Third watch. . .
Nan’s getting tired.
A vibrant, opinionated and fiercely independent woman for most of her eighty plus years, she’s now become timid and forgetful. Her time to slip this world is rapidly approaching.
This weekend, my fiancé and I attended a funeral for one of Nan’s peers. A cheerful woman who’d lived into her nineties, Marie, Nan and my mother (who died some two and a half years ago) were the matriarchs of the family. That title now rests solely on Nan’s shoulders.
Her daughter and granddaughters remind her to take her medicine. They encourage her to eat her meals, and help her with the simple routines of the day. They include her in activities when her failing health permits, and see to it she’s comfortable when she naps.
It’s obvious to all of us, Nan included, that the torch will soon be passed to the next generation. We’re sprinters in a relay race; each with a hand on the baton, one tightening their grip, the other preparing to let go.
After returning from the viewing on Friday evening, I had a dream in which Nan’s daughter Kelly and I worked together. We showed up early and had to unlock the building. As Kelly placed the key in the lock, the door opened on its own. We remarked to one another about the lack of an alarm.
“Someone must be in here, “I said, “they probably turned it off.”
The building was dark except for a single light in the foyer. The rooms were left in various states of emptiness, as if the inhabitants were moving and still had one or two things left to pack. From out of the shadows stepped a much younger and more alert version of Nan. She was dressed in her old parka with her purse tucked under her arm, and held a set of car keys in her hand.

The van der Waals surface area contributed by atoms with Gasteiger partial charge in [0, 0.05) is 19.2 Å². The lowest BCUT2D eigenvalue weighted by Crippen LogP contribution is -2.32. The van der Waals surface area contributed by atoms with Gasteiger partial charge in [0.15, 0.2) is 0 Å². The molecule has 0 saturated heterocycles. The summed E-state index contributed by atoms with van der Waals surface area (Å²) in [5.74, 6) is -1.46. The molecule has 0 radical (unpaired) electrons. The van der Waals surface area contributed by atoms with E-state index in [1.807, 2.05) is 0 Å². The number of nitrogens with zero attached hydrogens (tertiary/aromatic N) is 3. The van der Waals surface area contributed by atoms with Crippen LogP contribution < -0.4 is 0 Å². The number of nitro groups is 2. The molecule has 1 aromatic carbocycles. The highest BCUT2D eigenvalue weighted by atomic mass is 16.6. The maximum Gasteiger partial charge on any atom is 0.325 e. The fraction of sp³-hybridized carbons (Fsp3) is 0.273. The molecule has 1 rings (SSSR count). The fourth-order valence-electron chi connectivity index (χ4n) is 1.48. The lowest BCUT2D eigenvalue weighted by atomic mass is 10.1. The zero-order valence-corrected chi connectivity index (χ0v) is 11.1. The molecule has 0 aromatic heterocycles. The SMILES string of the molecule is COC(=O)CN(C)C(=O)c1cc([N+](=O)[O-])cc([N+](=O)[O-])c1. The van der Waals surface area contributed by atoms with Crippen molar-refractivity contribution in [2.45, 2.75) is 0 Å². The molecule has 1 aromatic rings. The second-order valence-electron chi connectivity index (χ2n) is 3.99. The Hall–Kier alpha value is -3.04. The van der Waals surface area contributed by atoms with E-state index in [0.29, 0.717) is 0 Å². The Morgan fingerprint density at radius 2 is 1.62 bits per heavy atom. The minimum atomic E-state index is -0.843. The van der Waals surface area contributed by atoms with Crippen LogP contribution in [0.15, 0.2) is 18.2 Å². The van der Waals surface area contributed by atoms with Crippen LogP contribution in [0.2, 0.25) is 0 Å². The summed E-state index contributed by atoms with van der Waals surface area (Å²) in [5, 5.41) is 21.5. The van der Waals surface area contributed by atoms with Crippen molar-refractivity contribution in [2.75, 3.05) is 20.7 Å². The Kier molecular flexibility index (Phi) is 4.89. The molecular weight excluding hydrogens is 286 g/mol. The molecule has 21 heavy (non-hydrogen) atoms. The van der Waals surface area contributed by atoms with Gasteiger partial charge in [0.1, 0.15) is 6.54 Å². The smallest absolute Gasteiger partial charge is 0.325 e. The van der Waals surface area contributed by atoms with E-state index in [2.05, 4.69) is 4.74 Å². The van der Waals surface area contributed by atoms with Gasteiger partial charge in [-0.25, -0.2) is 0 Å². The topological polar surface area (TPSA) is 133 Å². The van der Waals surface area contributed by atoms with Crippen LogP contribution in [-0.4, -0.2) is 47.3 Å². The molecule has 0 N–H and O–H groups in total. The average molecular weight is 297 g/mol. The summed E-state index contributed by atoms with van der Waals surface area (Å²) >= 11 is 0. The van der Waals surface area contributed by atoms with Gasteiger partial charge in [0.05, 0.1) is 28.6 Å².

“Call home right now,” I said to Kelly, knowing that Nan was sleeping on the couch, and seeing her here could only mean one thing.
I continued into an empty kitchen, where a younger version of my mother was just hanging up an old rectangular wall phone.
I approached her and put my arm around her. She seemed tired from her journey to this place.
“Nan’s going to leave today, isn’t she?” I asked.
“Yep,” my mother answered.
“You came to get her, didn’t you?”
“Yep,” she answered again.
“OK,” I said, and a feeling of complete acceptance swept through me.
I awoke shortly afterwards and went out to the front room to check on Nan. She was snoring softly in the dim morning light.
Later, I recounted the dream to her daughter. “What a beautiful visit,” she said, and we shared a hug. We smiled and held each other for a bit.
“It just is,” she said, and I nodded.
We pressed forward, accepting the baton. . .